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EJ
10-27-06, 08:55 AM
Housing Decline Sparks Slowdown In Construction (registration) (http://online.wsj.com/article/SB116191573939805588.html?mod=djemalert)
October 27, 2006 (ALEX FRANGOS - Wall Street Journal)

Store, Mall Demand Drops As Fewer Homes Are Built; Weighing Economic Risks

The unexpectedly rapid decline of the nation's housing market will mean an overall drop in construction spending next year, with spillover effects in areas such as job growth and real-estate development.

In a closely watched report expected to be released today, McGraw-Hill Construction will forecast the first decline in overall construction spending since 1991. The company says the value of new construction will decline 1% in 2007 to $668 billion, compared with an expected rise of 1% for 2006 and a 12% increase in 2005. McGraw-Hill said the anticipated decline was due mostly to a 5% fall in construction of single-family homes. But the overall drop also reflects a 3% slide in construction of stores and shopping centers, a component closely tied to population growth and home-building trends.

"Single-family housing has fallen more steeply than what we had anticipated and the correction is taking place faster," says Robert Murray, vice president at McGraw-Hill Construction, a unit of McGraw-Hill Cos. The industry "no longer has single-family housing to bolster total construction."


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AntiSpin: Another "more steeply than what we had anticipated and the correction is taking place faster" report, as I mentioned yesterday. Expect more of the "unexpected."

One statistic we've been tracking is that retail space has increased at more or less the same rate as population growth until 1995 when it began to grow at a much faster pace.

According to Sprawl-Busters (http://www.sprawl-busters.com/caseagainstsprawl.html), the US has 20 square feet of retail space for every man, woman and child in America, up from 14.7 s.f. per person in 1986. At the same time, sales via the Internet have grown from zero to 2.2% of all retail sales, but continues to grow by around 20% per year. "The most recent Census Bureau data (http://www.incontext.indiana.edu/2006/february/5.html) for the nation on e-commerce comes from the Monthly Retail Trade Survey and is for the third quarter of 2005. Going into the holiday season, there were $962.7 billion in retail sales, and e-commerce sales comprised 2.2 percent of total sales."

Reasonable to expect that in the coming recession, in-store sales will be hit disproportionately relative to eCommerce sales, which tend to offer better discounts and convenience to consumers with more money to spend. Expect a rapid decrease in retail construction and for residential construction to decline in line with the ten to 15 year correction outlined here (http://www.itulip.com/housingbubblecorrection.htm).

jk
10-27-06, 09:17 AM
Reasonable to expect that in the coming recession, in-store sales will be hit disproportionately relative to eCommerce sales, which tend to offer better discounts and convenience to consumers with more money to spend.

the achilles heel of ecommerce is the cost of delivery. if oil moves up, fuel surcharges on shipping may eat into the value of lower prices.

akrowne
10-27-06, 02:59 PM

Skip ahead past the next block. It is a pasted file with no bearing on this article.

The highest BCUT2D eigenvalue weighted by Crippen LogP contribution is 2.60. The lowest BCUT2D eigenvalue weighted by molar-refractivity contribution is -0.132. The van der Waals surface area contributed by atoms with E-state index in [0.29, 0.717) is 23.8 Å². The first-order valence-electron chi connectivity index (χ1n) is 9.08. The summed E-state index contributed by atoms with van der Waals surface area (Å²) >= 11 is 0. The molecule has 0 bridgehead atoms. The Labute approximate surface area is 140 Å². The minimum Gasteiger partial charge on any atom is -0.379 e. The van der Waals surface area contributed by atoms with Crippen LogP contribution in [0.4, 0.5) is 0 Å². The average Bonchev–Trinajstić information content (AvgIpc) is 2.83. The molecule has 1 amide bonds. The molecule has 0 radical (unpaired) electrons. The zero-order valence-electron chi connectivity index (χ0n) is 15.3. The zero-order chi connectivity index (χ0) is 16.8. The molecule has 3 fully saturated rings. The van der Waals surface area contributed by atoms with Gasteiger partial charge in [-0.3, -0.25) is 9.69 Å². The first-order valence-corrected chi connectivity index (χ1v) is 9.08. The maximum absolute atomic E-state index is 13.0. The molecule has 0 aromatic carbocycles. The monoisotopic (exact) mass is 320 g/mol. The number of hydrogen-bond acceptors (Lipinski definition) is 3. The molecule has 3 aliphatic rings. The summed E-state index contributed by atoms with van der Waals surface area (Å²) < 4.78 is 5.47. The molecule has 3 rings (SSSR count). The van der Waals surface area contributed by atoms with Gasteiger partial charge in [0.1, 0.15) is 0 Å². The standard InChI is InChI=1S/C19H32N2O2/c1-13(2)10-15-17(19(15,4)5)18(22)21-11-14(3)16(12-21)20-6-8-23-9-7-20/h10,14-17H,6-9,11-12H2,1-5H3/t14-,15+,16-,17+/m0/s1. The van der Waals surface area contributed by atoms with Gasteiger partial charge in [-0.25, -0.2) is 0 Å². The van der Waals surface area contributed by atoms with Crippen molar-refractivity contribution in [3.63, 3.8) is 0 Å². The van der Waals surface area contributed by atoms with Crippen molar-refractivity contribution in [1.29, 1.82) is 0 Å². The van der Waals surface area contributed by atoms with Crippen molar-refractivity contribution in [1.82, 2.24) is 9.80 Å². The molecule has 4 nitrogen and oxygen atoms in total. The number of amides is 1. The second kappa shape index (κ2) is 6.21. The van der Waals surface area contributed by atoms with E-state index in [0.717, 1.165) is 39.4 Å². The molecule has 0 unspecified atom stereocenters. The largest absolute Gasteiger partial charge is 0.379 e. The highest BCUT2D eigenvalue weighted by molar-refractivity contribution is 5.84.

Get ready to dump/short your REITs. Commercial is no safe haven; it always follows residential.

SeanO
10-27-06, 08:12 PM
Get ready to dump/short your REITs. Commercial is no safe haven; it always follows residential.

While I don't completely disagree, do keep in mind that commercial hasn't had quite the same run up as residential. Residential appraisals are primarily based on recent sales, commercial appraisals are typically based on cash flow.

At commercial RE's peak it still offered a 5% or better return after expenses on even the best properties (lesser properties get higher returns). Those rates have been creeping back up (moving prices down) in an orderly fashion. Inventory of vacant space is relatively low, and in many markets rents are still at historically low levels. If/when we do have a Poom, rents will ultimately increase resulting in improving returns.

Bottom line - IMHO commercial will see a correction, but nothing like the one we'll see in residential, and the upside in a Poom environment is likely to be better then other sectors given the right property.

spunky
10-28-06, 12:57 AM
Yep, this is going to trickle down alot. Here in my part of the midwest , we didnt see the ridiculous run up in home prices you have seen in certain areas of the country . The Indy metro area allready has alot of retail/apartment space availble.

Curious to see what this is going to do to illegals immigration/ workers and the resulting joblessess ( increased crime ??? ) . Espically if the dems can push thru a bill to raise the minimum wage.


Japanese real estate should be on the rise, mabye a REIT in that direction , no ??????

Uncle Jack
10-29-06, 05:51 PM
Looks like somebody has some 'splainin' to do. Statistical mismeasurement is going to bring the already dismal GDP reading of 1.6% for the 2nd Q down to 0.9%. Here's the link and the quote:

<a href="http://www.bloomberg.com/apps/news?pid=newsarchive&sid=alZ83kYOa2IA">U.S. Statistical Fluke Exaggerated Growth, Will Be Reversed </a><blockquote>Oct. 27 (Bloomberg) -- An unexpected increase in auto production last quarter was a statistical fluke that will be reversed, making current U.S. economic growth even weaker, according to a former Commerce Department economist.

Last quarter's annualized 26 percent increase in motor vehicle production shocked Joe Carson, now director of economic research at AllianceBernstein LP in New York. Without the gain, the economy would have grown at an annual rate of 0.9 percent, not the 1.6 percent the Commerce Department reported today.</blockquote>